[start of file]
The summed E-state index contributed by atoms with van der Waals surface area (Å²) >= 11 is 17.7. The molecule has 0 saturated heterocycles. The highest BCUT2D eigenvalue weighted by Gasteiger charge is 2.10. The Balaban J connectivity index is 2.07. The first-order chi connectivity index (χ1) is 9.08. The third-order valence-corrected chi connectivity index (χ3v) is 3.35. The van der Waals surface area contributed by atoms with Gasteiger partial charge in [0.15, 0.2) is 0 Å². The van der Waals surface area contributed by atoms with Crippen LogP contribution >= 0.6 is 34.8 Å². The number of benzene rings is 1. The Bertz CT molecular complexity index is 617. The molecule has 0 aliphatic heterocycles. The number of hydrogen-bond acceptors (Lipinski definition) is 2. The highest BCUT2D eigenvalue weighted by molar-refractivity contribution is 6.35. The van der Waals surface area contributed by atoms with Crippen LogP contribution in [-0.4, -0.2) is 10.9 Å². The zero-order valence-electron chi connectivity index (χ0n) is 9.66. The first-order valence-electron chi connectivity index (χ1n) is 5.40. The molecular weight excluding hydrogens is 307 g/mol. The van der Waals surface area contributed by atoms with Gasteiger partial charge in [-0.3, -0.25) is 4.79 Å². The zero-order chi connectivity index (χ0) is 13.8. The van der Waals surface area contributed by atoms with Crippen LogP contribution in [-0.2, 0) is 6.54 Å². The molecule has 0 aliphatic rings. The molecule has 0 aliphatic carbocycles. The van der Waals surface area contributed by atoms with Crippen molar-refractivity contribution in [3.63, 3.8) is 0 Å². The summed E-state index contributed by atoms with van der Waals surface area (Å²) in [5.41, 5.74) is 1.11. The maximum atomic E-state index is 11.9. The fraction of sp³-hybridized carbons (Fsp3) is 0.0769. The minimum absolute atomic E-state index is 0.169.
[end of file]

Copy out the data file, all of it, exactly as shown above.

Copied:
The summed E-state index contributed by atoms with van der Waals surface area (Å²) >= 11 is 17.7. The molecule has 0 saturated heterocycles. The highest BCUT2D eigenvalue weighted by Gasteiger charge is 2.10. The Balaban J connectivity index is 2.07. The first-order chi connectivity index (χ1) is 9.08. The third-order valence-corrected chi connectivity index (χ3v) is 3.35. The van der Waals surface area contributed by atoms with Gasteiger partial charge in [0.15, 0.2) is 0 Å². The van der Waals surface area contributed by atoms with Crippen LogP contribution >= 0.6 is 34.8 Å². The number of benzene rings is 1. The Bertz CT molecular complexity index is 617. The molecule has 0 aliphatic heterocycles. The number of hydrogen-bond acceptors (Lipinski definition) is 2. The highest BCUT2D eigenvalue weighted by molar-refractivity contribution is 6.35. The van der Waals surface area contributed by atoms with Crippen LogP contribution in [-0.4, -0.2) is 10.9 Å². The zero-order valence-electron chi connectivity index (χ0n) is 9.66. The first-order valence-electron chi connectivity index (χ1n) is 5.40. The molecular weight excluding hydrogens is 307 g/mol. The van der Waals surface area contributed by atoms with Gasteiger partial charge in [-0.3, -0.25) is 4.79 Å². The zero-order chi connectivity index (χ0) is 13.8. The van der Waals surface area contributed by atoms with Crippen LogP contribution in [-0.2, 0) is 6.54 Å². The molecule has 0 aliphatic rings. The molecule has 0 aliphatic carbocycles. The van der Waals surface area contributed by atoms with Crippen molar-refractivity contribution in [3.63, 3.8) is 0 Å². The summed E-state index contributed by atoms with van der Waals surface area (Å²) in [5.41, 5.74) is 1.11. The maximum atomic E-state index is 11.9. The fraction of sp³-hybridized carbons (Fsp3) is 0.0769. The minimum absolute atomic E-state index is 0.169.